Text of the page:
Would someone please tell Robert Hazen there are only 24 hours in a day?

As a research scientist at the Carnegie Institution's Geophysical Laboratory, Hazen routinely worries about such weighty topics as mineral physics and superconductivity. He teaches earth science at George Mason University. He is finishing his eighth book, this one with a co-author, James Trefil (Science Matters: Achieving Scientific Literacy, due soon from Doubleday). And he and Trefil are working with the Carnegie Institution on a science literacy campaign.

But when his brain rests, his fingers begin to work.

Hazen, 41, a man with bachelor's and master's degrees from MIT and a PhD from Harvard (in "mineralogy and crystalology, a cross between solid-state physics and earth sciences," he says matter-of-factly, as if that explains everything), makes music in his spare time. A lot of music.

"I kind of slid into being a professional trumpeter," says Hazen, whose credits include the National Gallery Orchestra, the National Chamber Orchestra, the Smithsonian Chamber Orchestra, the Handel Festival Orchestra and the Filene Center Orchestra. He also does "extra work with the Kennedy Center Orchestra and a lot of pickup things."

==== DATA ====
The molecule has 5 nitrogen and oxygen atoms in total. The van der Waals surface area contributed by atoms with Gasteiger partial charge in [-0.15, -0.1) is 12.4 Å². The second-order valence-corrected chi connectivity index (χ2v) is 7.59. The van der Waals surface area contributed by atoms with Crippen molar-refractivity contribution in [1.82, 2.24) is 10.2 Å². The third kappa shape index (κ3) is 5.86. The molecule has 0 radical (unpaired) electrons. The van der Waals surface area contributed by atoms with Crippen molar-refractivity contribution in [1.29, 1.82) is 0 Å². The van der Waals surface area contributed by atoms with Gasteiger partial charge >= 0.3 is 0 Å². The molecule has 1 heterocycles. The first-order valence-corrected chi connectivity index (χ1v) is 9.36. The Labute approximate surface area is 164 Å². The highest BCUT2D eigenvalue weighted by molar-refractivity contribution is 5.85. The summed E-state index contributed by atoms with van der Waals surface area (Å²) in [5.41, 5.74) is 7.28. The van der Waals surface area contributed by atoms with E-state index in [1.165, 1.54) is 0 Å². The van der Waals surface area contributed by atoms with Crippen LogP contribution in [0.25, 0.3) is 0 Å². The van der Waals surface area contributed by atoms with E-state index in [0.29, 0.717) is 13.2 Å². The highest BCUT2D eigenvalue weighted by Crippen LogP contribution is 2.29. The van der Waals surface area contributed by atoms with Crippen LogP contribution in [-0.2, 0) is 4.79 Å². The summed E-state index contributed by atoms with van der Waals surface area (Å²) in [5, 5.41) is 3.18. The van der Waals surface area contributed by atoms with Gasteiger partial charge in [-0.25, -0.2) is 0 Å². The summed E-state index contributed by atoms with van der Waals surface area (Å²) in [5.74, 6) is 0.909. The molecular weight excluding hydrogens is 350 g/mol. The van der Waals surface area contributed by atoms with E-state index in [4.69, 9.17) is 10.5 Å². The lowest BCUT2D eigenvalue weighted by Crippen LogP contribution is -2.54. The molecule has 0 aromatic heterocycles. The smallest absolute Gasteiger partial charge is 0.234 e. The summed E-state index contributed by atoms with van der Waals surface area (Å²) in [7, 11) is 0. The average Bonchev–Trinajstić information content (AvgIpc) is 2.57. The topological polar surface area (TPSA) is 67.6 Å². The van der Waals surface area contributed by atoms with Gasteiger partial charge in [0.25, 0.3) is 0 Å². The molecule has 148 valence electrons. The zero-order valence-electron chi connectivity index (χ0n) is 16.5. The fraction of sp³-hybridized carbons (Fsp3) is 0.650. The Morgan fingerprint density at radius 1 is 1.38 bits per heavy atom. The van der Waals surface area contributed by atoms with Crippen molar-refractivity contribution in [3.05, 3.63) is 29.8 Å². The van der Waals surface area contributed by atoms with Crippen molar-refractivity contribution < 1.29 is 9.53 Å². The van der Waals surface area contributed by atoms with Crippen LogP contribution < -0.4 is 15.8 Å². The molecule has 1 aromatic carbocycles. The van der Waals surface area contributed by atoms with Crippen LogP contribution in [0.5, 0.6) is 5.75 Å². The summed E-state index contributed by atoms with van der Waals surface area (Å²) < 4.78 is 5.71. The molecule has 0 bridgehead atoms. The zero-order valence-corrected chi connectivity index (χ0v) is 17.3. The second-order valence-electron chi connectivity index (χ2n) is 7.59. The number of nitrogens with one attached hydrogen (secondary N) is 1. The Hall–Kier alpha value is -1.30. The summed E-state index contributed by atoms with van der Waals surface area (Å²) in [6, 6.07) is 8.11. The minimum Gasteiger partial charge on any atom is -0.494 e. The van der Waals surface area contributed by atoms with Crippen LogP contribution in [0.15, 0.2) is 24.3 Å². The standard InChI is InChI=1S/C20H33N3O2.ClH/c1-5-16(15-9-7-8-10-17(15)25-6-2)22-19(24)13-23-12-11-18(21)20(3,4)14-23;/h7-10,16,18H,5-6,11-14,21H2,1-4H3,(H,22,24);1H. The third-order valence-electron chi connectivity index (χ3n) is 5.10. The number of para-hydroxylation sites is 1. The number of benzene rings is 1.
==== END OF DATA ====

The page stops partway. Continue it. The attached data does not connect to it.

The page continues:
Now that his book is almost finished, Hazen has picked up a new hobby: He's learning to play the cello -- "just for fun because I always wanted to play in a string quartet."

But don't think all that music is Hazen's creative release.

"I have to play what the conductor says. That's just doing what someone tells you to do, and doing it as precisely as you can," he says. "There's a technical skill involved, but the actual playing of the music is about as uncreative as anything you can imagine in the arts because it has to conform precisely with someone else's wishes.

"Most scientists think learning and research is a very creative act because nature has secrets and she doesn't give them up all that willingly," he says. "Scientists are constantly thinking of the idea of 'Eureka!' The idea of not being able to solve a problem and then suddenly in the shower" -- he snaps his fingers -- "it comes to you! That's a creative process. That's a process of problem solving of the most elegant kind."